“We are extremely sorry for the frustration this has caused our customers and we are doing everything we can to make Maps better,” CEO Tim Cook said in an apology posted on Apple's website.
Just days after the app was launched, social media outlets erupted with complaints about missing towns, misplaced national landmarks, and local searches turning up similarly named locations in different countries.
One person created a blog chronicling hundreds of examples of Apple Maps' misses complied from screenshots sent in by other iPhone users.
But in the statement, Cook defended Apple’s decision to release the Maps application. “We wanted to provide our customers with even better Maps including features such as turn-by-turn directions, voice integration, Flyover and vector-based maps. In order to do this, we had to create a new version of Maps from the ground up,” Cook said.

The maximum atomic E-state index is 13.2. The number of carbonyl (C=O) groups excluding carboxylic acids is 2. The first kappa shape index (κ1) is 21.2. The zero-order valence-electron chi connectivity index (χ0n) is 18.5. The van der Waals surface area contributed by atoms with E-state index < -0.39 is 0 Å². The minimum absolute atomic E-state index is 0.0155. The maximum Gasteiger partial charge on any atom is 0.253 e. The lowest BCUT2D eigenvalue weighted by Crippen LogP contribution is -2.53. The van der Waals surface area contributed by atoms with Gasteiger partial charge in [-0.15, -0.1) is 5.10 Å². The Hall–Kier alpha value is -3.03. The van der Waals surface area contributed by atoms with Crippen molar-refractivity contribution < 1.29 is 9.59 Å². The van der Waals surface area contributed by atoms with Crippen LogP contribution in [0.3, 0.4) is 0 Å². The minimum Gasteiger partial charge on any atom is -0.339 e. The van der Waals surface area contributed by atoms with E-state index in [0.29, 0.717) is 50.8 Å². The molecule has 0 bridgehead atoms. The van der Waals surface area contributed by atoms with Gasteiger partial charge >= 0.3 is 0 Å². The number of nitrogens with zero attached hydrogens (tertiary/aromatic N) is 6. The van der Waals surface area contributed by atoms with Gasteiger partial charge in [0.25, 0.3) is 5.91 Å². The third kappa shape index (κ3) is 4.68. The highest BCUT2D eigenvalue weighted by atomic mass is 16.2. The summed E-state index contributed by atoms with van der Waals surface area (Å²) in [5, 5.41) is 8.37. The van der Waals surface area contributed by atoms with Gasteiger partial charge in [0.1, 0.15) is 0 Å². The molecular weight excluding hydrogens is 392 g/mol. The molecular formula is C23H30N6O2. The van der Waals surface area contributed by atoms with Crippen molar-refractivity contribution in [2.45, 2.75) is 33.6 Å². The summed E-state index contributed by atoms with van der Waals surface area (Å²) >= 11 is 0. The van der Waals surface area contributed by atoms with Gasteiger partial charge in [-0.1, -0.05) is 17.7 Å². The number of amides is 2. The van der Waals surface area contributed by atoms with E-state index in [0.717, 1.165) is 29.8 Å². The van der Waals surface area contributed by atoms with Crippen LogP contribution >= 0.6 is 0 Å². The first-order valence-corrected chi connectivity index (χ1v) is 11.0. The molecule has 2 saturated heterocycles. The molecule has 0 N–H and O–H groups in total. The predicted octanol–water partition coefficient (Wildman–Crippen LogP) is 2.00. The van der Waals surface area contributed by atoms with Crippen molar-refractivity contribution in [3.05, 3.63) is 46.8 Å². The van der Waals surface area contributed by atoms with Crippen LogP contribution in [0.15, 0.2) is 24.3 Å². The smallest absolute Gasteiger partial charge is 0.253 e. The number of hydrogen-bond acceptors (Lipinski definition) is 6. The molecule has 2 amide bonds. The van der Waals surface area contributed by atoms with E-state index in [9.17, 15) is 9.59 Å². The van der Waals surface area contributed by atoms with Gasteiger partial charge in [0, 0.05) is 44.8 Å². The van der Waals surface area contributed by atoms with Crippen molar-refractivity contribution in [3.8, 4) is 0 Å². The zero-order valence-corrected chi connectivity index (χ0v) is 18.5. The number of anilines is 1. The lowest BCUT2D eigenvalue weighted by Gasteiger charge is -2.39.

In an ironic twist, as Apple works to improve Maps, Cook suggested customers consider third party apps including Google, whose Maps app came standard on previous handsets but was dumped in lieu of the Apple designed Maps application for iOS6.
“The more our customers use our Maps the better it will get and we greatly appreciate all of the feedback we have received from you,” Cook said.
This isn’t the first time Apple has faced public criticism over one of its products.
In June 2010, shortly after the iPhone 4 was released, customers began reporting dropped calls and reduced signal strength when touching the bottom left side of the phone. Several weeks later, the late Steve Jobs, Apple’s former CEO, held a press conference where he apologized to customers and offered a free rubber bumper to fix the problem.
And when Apple customers complained about the price of the first iPhone dropping so fast after it was launched, Jobs apologized, offering $100 store credit for anyone who paid the higher price.